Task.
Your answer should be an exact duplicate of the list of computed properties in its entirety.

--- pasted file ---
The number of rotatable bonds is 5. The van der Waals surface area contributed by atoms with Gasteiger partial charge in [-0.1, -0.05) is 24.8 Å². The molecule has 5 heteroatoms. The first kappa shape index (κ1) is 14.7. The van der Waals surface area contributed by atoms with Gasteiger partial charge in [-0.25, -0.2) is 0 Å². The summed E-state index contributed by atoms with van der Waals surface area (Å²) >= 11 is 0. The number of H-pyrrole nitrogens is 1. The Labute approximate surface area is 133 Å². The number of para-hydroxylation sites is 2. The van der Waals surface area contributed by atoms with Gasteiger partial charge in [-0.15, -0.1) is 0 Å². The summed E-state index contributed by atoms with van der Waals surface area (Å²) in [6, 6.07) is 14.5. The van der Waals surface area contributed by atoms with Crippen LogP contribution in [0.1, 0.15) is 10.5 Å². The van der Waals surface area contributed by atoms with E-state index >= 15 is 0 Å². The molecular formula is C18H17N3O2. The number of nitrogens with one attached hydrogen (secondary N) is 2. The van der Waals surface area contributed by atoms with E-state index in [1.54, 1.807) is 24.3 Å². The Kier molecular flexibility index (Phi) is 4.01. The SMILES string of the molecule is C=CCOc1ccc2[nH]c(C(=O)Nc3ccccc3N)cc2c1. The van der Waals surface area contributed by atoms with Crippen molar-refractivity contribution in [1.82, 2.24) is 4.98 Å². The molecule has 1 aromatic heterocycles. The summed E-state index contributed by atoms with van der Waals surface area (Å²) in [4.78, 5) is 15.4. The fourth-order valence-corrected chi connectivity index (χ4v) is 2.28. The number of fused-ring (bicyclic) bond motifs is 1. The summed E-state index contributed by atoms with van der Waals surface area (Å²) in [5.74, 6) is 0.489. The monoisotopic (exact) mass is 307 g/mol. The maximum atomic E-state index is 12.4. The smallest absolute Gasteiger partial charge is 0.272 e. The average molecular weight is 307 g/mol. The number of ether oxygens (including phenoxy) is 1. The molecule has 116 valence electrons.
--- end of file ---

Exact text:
The number of rotatable bonds is 5. The van der Waals surface area contributed by atoms with Gasteiger partial charge in [-0.1, -0.05) is 24.8 Å². The molecule has 5 heteroatoms. The first kappa shape index (κ1) is 14.7. The van der Waals surface area contributed by atoms with Gasteiger partial charge in [-0.25, -0.2) is 0 Å². The summed E-state index contributed by atoms with van der Waals surface area (Å²) >= 11 is 0. The number of H-pyrrole nitrogens is 1. The Labute approximate surface area is 133 Å². The number of para-hydroxylation sites is 2. The van der Waals surface area contributed by atoms with Gasteiger partial charge in [-0.15, -0.1) is 0 Å². The summed E-state index contributed by atoms with van der Waals surface area (Å²) in [6, 6.07) is 14.5. The van der Waals surface area contributed by atoms with Crippen LogP contribution in [0.1, 0.15) is 10.5 Å². The van der Waals surface area contributed by atoms with E-state index >= 15 is 0 Å². The molecular formula is C18H17N3O2. The number of nitrogens with one attached hydrogen (secondary N) is 2. The van der Waals surface area contributed by atoms with E-state index in [1.54, 1.807) is 24.3 Å². The Kier molecular flexibility index (Phi) is 4.01. The SMILES string of the molecule is C=CCOc1ccc2[nH]c(C(=O)Nc3ccccc3N)cc2c1. The van der Waals surface area contributed by atoms with Crippen molar-refractivity contribution in [1.82, 2.24) is 4.98 Å². The molecule has 1 aromatic heterocycles. The summed E-state index contributed by atoms with van der Waals surface area (Å²) in [4.78, 5) is 15.4. The fourth-order valence-corrected chi connectivity index (χ4v) is 2.28. The number of fused-ring (bicyclic) bond motifs is 1. The summed E-state index contributed by atoms with van der Waals surface area (Å²) in [5.74, 6) is 0.489. The monoisotopic (exact) mass is 307 g/mol. The maximum atomic E-state index is 12.4. The smallest absolute Gasteiger partial charge is 0.272 e. The average molecular weight is 307 g/mol. The number of ether oxygens (including phenoxy) is 1. The molecule has 116 valence electrons.